Tormohlen: Planting seeds toward a future workforce
Recently we’ve devoted this column to individuals working to effect positive change in the Aspen-to-Parachute region. This week we’re speaking with someone from Alpine Bank, a regional company that supports all of the communities where it does business.
Helene Gude has worked for Alpine Bank for 16 years, most of which has been in the community relations department. She had always banked with Alpine because of its community involvement, but as a former teacher at Aspen Country Day School and Aspen Middle School, she especially appreciates the bank’s dedication to youth and educational causes.
Recently, responding to a challenge grant from Aspen Skiing Co., Alpine Bank made a multiyear commitment to the Post-High School Success project, which aims to put college and career counselors in all of the public high schools between Aspen and Parachute. The project is part of the Aspen Community Foundation’s Cradle to Career Initiative.
Aspen Community Foundation: Please explain why it made financial sense for Alpine Bank to invest in Post-High School Success.
Helene Gude: We committed for three years at $5,000 per year. And we invested these dollars in our communities in order to train our future workforce. … We reap the benefits of providing for this initiative.
I know we already have a handful of employees who have been recipients of our Latino scholarships. Those are just some of the examples of people who have benefited from Alpine Bank’s donations and have come back to our communities as employees. That speaks so much to the Post-High School Success project — keeping these young, up-and-coming people here in our communities and investing in them.
ACF: Does Alpine Bank support other programs related to youth success and learning?
HG: Yes. We were the very first sponsor of the Western Slope College Fair, and we have remained as a sponsor every year that the fair has been in existence (11 years). That speaks to the way our values completely align with the Post-High School Success project. We want our kids to come back to the valley after they’ve had their training.
We also (donate to) the education foundations for each of the public school districts. We (donate to) the Aspen Youth Center, the Buddy Program and also the educational programs at the Aspen Music Festival, Jazz Aspen Snowmass and Art Base (formerly the Wyly Art Center).
Alpine Bank also underwrites the Ever-Fi financial-literacy programs in the schools in the Eagle-Vail Valley, the Roaring Fork Valley and the Colorado River region.
There’s so much more. If it involves children, we’re typically right there. We believe that children are our future.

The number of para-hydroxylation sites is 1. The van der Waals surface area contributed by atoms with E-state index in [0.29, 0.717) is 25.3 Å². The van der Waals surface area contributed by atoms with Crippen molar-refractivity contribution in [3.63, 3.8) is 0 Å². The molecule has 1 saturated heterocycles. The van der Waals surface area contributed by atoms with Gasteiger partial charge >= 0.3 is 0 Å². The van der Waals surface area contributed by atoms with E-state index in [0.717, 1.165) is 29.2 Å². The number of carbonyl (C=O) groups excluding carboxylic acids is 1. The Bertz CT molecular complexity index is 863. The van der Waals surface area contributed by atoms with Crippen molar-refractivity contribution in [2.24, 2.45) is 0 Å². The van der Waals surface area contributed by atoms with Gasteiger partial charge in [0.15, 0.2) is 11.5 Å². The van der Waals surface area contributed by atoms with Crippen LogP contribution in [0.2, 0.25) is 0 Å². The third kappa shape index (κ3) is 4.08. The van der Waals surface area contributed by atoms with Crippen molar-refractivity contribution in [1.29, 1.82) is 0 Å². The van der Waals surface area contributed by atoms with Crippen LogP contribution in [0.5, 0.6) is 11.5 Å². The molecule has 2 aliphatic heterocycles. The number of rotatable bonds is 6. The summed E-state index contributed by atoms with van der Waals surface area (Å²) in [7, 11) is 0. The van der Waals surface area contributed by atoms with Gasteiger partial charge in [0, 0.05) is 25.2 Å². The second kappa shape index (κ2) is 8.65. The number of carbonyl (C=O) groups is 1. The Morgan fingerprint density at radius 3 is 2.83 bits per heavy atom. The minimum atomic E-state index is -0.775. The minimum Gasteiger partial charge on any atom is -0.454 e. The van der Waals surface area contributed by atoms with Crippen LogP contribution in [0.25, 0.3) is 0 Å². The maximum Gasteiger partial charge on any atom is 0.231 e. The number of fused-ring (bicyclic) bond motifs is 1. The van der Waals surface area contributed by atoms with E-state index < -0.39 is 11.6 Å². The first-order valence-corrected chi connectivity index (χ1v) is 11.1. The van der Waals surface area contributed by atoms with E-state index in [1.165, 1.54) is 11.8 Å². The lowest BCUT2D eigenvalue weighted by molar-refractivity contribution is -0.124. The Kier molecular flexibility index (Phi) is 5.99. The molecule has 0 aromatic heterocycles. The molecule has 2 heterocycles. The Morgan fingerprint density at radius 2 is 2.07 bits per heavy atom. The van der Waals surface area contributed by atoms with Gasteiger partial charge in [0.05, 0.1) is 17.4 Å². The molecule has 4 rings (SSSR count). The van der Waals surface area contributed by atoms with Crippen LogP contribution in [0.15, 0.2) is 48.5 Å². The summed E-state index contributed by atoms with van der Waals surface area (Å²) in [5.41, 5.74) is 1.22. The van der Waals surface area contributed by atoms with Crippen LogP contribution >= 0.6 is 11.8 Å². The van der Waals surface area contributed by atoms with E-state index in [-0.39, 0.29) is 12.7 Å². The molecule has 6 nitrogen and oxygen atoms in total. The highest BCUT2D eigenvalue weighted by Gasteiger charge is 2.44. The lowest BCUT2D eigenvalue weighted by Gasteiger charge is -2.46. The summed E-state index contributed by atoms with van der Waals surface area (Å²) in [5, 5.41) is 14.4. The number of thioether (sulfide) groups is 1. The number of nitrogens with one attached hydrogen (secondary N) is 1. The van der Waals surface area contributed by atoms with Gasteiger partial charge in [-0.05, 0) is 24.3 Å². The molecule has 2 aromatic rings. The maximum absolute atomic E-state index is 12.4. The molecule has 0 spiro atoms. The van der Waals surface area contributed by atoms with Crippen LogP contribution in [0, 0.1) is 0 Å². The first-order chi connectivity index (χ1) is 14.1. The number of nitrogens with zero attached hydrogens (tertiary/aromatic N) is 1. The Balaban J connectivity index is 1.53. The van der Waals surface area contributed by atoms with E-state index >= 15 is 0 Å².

ACF: The Roaring Fork Valley is known for its abundant nonprofits and charitable programs. How as a company does Alpine Bank choose where to invest its charitable dollars?
HG: We typically look at how certain organizations and programs align with our values. I think (Alpine Bank founder) Bob Young is a philanthropic visionary and very much behind children and education.
Alpine Bank is still a community bank, and we believe it is part of our obligation to our customer base to support our communities. One way we do that is the dedicated loyalty debit-card program, which directly funds local nonprofits. Each time people use those cards, we donate 10 cents to an account where those moneys accrue and go to nonprofits. There’s an Americas card, an environment card, an education card and others. The education card has been around since 1997, and we have probably, in total as a bank, donated close to $2 million to education.
ACF: How will you measure whether the Post-High School Success project has accomplished its goal?
HG: We already feel we’ve experienced success with the Post-High School project by looking at Aspen High School (Alpine Bank originally helped support the creation of the AHS college counseling program, which is now being replicated in other schools) and by having members of our own workforce benefit from it. To see that happen all the way to Parachute — we just thought this was a no-brainer. We had to do this because it is our future.
And the beauty of this project is it’s not just about college. We’re also looking at vocational/technical education and two-year institutions. This is about everybody getting on board, whether it’s a bank or a hospital or a real estate developer.
Tamara Tormohlen is executive director of the Aspen Community Foundation.
Support Local Journalism
Support Local Journalism
Readers around Aspen and Snowmass Village make the Aspen Times’ work possible. Your financial contribution supports our efforts to deliver quality, locally relevant journalism.
Now more than ever, your support is critical to help us keep our community informed about the evolving coronavirus pandemic and the impact it is having locally. Every contribution, however large or small, will make a difference.
Each donation will be used exclusively for the development and creation of increased news coverage.
Start a dialogue, stay on topic and be civil.
If you don't follow the rules, your comment may be deleted.
User Legend: Moderator Trusted User
All the liberal letters denigrating Lauren Boebert’s Second Amendment support are mere extensions of Trump Detangement Syndrome. Gun-haters believe limiting law-abiding citizens’ gun rights will decrease crime.